It’s difficult to believe Fields would “perform with fidelity the duties of the office” to which he was elected, and which he is about to assume, as is recited in the oath of office. Fidelity is defined as “faithfulness to a person, cause or belief, demonstrated by continuing loyalty and support.”
A closer look at Fields’ actions in the past two weeks demonstrates a clear mistrust of him among many Wilson County residents, and Fields’ lack of both explanation and apology for those actions raise significant question as to whether he can represent all the residents of District 1 and Wilson County, for that matter, regardless of race, ethnicity or political beliefs.
It was determined following last Thursday’s Wilson County General Election that Fields tied with his opponent, Tim Roehler, for commissioner in District 1 with two provisional ballots left to count. The following day, Fields took to Facebook to question Roehler as to why he “kept quiet” about Roehler’s wife being African American and their children who are “interracial.” He also questioned why Roehler hid the fact that he was a Democrat.
On Sunday afternoon, Fields said he would “concede the race to Mr. Roehler [on Monday] and will fully support him.”
Later Sunday evening, Fields told The Democrat he changed his mind and was going to wait for the provisional ballots to be counted, which took place Wednesday.
“I have changed my mind,” he said in a voicemail. “I am not going to concede on Monday. I will wait and see what the provisional ballots say on Wednesday.”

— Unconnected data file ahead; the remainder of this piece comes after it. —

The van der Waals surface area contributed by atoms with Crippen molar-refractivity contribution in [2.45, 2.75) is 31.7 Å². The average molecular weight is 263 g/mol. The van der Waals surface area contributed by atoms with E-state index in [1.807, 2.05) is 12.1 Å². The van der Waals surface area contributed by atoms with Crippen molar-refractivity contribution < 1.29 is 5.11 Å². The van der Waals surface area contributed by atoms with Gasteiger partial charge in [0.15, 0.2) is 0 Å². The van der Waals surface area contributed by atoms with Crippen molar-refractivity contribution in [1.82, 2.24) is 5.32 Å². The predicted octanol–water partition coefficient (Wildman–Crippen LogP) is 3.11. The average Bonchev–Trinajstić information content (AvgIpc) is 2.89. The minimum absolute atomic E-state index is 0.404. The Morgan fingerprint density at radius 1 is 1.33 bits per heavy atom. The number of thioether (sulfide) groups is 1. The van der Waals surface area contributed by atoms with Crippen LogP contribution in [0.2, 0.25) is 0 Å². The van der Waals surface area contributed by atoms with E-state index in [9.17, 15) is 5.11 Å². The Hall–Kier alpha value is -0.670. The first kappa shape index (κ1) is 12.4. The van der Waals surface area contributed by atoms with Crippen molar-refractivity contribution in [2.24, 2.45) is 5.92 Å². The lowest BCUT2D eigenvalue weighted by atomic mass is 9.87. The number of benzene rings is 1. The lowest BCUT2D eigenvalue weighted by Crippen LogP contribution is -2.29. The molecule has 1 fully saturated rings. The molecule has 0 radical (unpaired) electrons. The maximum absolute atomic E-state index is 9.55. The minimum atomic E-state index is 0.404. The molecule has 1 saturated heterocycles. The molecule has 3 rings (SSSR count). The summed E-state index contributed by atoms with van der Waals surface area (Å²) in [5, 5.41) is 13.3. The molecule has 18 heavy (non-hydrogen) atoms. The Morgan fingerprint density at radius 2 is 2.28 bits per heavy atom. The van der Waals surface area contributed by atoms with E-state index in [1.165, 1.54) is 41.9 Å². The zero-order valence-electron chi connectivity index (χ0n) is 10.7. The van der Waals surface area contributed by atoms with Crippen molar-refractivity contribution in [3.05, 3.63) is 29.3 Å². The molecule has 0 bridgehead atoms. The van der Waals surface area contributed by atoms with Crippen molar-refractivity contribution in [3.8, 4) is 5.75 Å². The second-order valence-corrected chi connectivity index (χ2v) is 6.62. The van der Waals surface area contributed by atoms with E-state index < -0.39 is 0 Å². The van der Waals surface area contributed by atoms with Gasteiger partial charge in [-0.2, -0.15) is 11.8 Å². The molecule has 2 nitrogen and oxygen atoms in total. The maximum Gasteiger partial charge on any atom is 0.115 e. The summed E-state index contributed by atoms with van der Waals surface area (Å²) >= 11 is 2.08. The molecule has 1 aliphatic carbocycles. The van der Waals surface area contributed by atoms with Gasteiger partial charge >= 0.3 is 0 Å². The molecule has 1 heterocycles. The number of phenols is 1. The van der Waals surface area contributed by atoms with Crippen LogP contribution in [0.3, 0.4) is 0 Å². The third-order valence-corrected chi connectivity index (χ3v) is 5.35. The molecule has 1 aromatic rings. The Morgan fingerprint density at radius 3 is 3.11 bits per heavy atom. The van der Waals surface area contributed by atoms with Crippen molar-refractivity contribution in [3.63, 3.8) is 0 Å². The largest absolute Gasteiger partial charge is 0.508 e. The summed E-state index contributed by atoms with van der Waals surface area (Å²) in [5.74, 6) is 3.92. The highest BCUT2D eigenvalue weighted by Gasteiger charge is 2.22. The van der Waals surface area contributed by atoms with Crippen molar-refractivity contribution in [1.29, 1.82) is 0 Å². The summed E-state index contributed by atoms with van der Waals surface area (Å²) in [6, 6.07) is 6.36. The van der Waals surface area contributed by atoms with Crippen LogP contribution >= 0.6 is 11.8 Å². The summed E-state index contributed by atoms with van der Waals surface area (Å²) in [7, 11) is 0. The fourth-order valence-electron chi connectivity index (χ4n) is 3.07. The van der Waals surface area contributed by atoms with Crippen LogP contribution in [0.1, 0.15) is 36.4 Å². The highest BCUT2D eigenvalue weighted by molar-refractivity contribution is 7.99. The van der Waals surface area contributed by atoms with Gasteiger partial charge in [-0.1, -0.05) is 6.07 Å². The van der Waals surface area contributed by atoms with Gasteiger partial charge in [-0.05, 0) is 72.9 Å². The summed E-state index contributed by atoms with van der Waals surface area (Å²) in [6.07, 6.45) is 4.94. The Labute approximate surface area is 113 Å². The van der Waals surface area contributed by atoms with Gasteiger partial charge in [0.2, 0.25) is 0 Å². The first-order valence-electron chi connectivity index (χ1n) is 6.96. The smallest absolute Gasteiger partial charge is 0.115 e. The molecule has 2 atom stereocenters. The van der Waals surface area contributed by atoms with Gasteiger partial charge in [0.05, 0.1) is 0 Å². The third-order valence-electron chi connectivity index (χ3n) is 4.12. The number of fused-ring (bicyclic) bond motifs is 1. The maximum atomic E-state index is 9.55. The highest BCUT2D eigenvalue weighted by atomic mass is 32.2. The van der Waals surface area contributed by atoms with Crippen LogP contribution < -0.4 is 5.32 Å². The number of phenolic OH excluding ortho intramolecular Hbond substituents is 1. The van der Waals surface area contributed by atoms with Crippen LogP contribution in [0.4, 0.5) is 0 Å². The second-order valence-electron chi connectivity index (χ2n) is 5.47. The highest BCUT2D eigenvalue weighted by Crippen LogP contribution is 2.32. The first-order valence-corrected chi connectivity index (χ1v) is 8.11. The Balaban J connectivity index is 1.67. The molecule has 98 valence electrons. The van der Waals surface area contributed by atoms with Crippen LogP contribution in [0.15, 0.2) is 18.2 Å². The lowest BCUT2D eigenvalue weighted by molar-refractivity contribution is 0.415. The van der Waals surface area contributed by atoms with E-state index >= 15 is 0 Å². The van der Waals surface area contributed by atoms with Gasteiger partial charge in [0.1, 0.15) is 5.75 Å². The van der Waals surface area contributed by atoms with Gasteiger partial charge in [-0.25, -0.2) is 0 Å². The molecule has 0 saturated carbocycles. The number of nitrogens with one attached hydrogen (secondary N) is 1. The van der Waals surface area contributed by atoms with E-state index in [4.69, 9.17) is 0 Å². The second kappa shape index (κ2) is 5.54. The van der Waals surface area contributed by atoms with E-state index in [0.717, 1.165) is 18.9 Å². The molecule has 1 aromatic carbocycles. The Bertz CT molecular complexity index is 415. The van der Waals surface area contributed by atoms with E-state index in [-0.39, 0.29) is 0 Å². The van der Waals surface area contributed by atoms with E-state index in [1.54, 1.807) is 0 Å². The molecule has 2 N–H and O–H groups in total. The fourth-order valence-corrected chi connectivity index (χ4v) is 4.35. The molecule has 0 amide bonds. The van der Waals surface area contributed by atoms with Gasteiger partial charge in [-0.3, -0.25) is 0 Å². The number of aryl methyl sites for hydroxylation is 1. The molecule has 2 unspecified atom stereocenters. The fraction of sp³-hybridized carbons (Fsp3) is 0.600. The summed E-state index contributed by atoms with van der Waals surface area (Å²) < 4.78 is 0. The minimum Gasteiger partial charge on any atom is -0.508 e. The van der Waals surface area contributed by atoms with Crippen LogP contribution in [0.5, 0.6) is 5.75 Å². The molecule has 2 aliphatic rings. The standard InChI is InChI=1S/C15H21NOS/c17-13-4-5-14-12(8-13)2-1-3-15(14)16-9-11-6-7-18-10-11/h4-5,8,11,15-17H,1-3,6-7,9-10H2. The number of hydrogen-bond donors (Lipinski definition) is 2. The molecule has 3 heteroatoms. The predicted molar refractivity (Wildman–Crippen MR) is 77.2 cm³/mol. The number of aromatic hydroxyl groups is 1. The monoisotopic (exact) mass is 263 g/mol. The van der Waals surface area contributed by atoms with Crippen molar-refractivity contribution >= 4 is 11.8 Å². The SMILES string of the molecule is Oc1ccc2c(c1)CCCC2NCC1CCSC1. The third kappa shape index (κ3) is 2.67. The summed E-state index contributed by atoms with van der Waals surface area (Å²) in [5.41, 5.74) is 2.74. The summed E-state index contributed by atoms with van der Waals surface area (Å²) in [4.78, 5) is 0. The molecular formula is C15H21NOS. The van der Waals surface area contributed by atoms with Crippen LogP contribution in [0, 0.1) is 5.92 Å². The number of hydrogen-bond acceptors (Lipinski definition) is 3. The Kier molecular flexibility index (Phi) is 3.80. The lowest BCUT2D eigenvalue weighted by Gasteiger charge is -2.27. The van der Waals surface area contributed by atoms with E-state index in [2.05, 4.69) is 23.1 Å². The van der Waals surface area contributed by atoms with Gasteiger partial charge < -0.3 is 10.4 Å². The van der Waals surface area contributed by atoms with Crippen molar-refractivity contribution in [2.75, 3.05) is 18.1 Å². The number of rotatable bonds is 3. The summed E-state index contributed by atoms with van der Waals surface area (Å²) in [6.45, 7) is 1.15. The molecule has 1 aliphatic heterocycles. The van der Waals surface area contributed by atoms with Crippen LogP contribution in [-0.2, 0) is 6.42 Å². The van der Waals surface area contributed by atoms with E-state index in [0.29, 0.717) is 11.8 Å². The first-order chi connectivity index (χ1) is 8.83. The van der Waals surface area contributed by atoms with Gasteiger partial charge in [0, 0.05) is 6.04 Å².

On Sunday, Fields emphatically said, “I am not a racist. I was simply answering a question [that the race would be determined by two provisional votes].
“In retrospect, I can see that the comment can be considered racist, but I am not a racist.”
On Wednesday morning, Fields was declared the winner by one vote. Fields sent a text message to The Tennessean on Wednesday that said, “I have been informed of the results, and I look forward to serving the citizens of District 1.”
Fields has since been unavailable for comment despite multiple attempts.
What’s absent from the conversation is, at the least, an apology to Roehler and his family. They deserve that, and Wilson County residents deserve for Fields to renounce his seat on the commission.
The rest of that commissioner’s oath of office is recited, “I do solemnly swear to support the constitutions of Tennessee and the United States and to faithfully perform the duties of the office of county commissioner...”
There’s a section in the Tennessee Constitution that says, “That government being instituted for the common benefit, the doctrine of nonresistance against arbitrary power and oppression is absurd, slavish and destructive of the good and happiness of mankind.” The first three words of the U.S. Constitution are, “We the people…”
At least in the court of popular opinion, there are questions as to whether Fields can be inclusive to the representation of all who live in his district. Oath is defined as “a solemn promise, often invoking a divine witness, regarding one’s future action or behavior.” It leaves a lot of doubt as to whether Fields can or should make such a significant promise regarding future actions when he’s failed to adequately face the mistakes he’s made in his recent past.